Feeds

Fake cop Trojan 'detects offensive materials' on PCs, demands money

Crooks exploit those embarrassing files we all have

High performance access to file storage

Security firms are warning about a rash of police-themed ransomware attacks.

The Reveton Trojan warns victims that illegal content has supposedly been detected on infected machines, displaying a message supposedly from local police agencies demanding payment to unlock machines.

To unlock an infected machine, marks are invited to purchase a Paysafecard and pay €100 to obtain an unlock code. But in reality users need not hand over any dosh to regain control of their PCs. Control of infected machines can be established by following a few simple steps, as outlined in a blog post by F-Secure here. Similar recovery instructions from Microsoft can be found here.

Cybercrooks are obviously hoping that victims will be panicked into complying with their demands without seeking external help.

"Even when somebody is savvy enough to recognise the message is a fake, the malware's accusations of offensive materials having been discovered on the user's hard drive creates a chilling effect, which has likely prevented some folks from seeking outside help," the Finnish security firm notes.

Trend Micro reckons some of the people peddling the Reveton Trojan were also involved in the high-profile DNSChanger Trojan scam, the target of a successful Microsoft takedown operation last November.

"The same people peddling this Trojan are also heavily involved in other malware and are very invested in this business," writes David Sancho, a senior threat researcher at Trend Micro. "For instance, we have found that they were affiliates of the DNSChanger Trojan program called Nelicash that Rove Digital was sponsoring for a few years.

"The main persons behind Rove Digital were arrested on November 8 2011 after a two year investigation by the FBI, the NASA Office of the Inspector General and Estonian police in collaboration with Trend Micro and other industry partners. So we might have found an important clue who is behind the police Trojan." ®

High performance access to file storage

More from The Register

next story
Obama allows NSA to exploit 0-days: report
If the spooks say they need it, they get it
Web data BLEEDOUT: Users to feel the pain as Heartbleed bug revealed
Vendors and ISPs have work to do updating firmware - if it's possible to fix this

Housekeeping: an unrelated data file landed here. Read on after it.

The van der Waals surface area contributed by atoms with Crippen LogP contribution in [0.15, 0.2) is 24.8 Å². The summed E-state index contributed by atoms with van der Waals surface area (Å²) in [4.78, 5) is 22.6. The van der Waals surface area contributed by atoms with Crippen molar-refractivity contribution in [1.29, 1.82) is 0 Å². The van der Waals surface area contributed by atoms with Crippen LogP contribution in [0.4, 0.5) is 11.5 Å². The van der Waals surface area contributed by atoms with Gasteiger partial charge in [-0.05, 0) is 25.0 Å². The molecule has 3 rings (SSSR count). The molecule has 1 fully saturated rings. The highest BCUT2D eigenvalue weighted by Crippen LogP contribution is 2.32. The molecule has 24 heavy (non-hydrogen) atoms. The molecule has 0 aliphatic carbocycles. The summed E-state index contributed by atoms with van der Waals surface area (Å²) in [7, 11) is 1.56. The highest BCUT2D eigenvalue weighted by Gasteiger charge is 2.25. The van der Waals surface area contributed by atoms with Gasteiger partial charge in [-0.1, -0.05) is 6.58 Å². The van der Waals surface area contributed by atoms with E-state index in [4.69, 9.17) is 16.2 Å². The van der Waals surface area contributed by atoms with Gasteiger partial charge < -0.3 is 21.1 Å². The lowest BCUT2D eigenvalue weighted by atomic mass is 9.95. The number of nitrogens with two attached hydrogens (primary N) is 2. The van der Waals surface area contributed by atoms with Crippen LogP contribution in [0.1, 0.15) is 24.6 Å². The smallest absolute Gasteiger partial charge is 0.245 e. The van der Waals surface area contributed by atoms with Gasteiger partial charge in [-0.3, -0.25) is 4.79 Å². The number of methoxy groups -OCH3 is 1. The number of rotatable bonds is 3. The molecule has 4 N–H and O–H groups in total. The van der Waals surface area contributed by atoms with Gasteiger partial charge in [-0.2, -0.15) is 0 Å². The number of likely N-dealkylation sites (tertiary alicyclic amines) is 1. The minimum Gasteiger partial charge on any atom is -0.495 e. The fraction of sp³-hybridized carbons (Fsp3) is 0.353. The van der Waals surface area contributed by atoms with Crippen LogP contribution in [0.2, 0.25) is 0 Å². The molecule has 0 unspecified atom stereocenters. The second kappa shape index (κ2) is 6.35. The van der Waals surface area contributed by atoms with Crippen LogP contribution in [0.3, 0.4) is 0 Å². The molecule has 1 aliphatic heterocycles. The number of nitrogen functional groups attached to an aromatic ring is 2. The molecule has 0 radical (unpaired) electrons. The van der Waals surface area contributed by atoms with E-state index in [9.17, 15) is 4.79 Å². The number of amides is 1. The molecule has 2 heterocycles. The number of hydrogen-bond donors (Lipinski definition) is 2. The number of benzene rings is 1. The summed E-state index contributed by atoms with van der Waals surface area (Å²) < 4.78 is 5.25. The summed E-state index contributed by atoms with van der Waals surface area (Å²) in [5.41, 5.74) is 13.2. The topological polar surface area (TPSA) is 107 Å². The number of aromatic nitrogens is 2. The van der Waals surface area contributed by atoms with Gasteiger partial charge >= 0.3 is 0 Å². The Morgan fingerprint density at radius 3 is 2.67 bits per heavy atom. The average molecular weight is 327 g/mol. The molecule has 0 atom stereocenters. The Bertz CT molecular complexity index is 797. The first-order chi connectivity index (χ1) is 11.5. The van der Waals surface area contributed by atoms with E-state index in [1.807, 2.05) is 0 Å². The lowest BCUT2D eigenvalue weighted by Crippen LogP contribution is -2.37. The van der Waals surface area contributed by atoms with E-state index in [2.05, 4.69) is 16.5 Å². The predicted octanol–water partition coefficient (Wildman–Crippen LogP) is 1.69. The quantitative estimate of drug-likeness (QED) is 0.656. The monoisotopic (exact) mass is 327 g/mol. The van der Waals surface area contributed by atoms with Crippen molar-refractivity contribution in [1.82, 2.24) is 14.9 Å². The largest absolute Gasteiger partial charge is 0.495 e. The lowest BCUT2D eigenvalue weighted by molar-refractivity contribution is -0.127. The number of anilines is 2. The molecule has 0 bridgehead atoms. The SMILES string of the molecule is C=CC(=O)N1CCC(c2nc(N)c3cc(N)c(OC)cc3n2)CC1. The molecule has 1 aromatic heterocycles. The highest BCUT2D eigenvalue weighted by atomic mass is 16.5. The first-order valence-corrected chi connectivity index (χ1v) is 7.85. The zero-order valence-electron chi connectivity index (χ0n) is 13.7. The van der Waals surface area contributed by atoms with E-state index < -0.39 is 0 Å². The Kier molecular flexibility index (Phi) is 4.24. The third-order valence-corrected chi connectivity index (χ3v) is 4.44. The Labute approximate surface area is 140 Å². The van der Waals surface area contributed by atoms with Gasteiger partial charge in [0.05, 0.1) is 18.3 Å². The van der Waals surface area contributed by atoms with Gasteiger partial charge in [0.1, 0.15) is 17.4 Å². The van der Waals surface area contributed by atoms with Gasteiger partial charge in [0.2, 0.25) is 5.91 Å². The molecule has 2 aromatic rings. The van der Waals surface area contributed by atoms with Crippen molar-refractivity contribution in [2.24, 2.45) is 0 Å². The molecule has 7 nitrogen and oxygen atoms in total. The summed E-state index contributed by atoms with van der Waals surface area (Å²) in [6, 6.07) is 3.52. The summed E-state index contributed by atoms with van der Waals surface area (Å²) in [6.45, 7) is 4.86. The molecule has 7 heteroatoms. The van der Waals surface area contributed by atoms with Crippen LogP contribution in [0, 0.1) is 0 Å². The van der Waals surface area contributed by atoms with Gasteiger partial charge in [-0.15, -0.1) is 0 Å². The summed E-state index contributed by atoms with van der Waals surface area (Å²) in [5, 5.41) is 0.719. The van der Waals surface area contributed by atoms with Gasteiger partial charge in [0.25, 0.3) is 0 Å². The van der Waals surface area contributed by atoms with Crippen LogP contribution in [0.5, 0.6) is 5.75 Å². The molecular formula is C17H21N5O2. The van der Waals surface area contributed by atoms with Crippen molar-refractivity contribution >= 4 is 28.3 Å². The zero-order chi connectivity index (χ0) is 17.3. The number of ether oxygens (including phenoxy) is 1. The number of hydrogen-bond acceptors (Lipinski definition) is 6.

OpenSSL Heartbleed: Bloody nose for open-source bleeding hearts
Bloke behind the cockup says not enough people are helping crucial crypto project
One year on: diplomatic fail as Chinese APT gangs get back to work
Mandiant says past 12 months shows Beijing won't call off its hackers
Call of Duty 'fragged using OpenSSL's Heartbleed exploit'
So it begins ... or maybe not, says one analyst
Heartbleed exploit, inoculation, both released
File under 'this is going to hurt you more than it hurts me'
Bad PUPPY: Undead Windows XP deposits fresh scamware on lawn
Installing random interwebs shiz will bork your zombie box
Experian subsidiary faces MEGA-PROBE for 'selling consumer data to fraudster'
US attorneys general roll up sleeves, snap on gloves
prev story

Whitepapers

Mainstay ROI - Does application security pay?
In this whitepaper learn how you and your enterprise might benefit from better software security.
Five 3D headsets to be won!
We were so impressed by the Durovis Dive headset we’ve asked the company to give some away to Reg readers.
3 Big data security analytics techniques
Applying these Big Data security analytics techniques can help you make your business safer by detecting attacks early, before significant damage is done.
The benefits of software based PBX
Why you should break free from your proprietary PBX and how to leverage your existing server hardware.
Mobile application security study
Download this report to see the alarming realities regarding the sheer number of applications vulnerable to attack, as well as the most common and easily addressable vulnerability errors.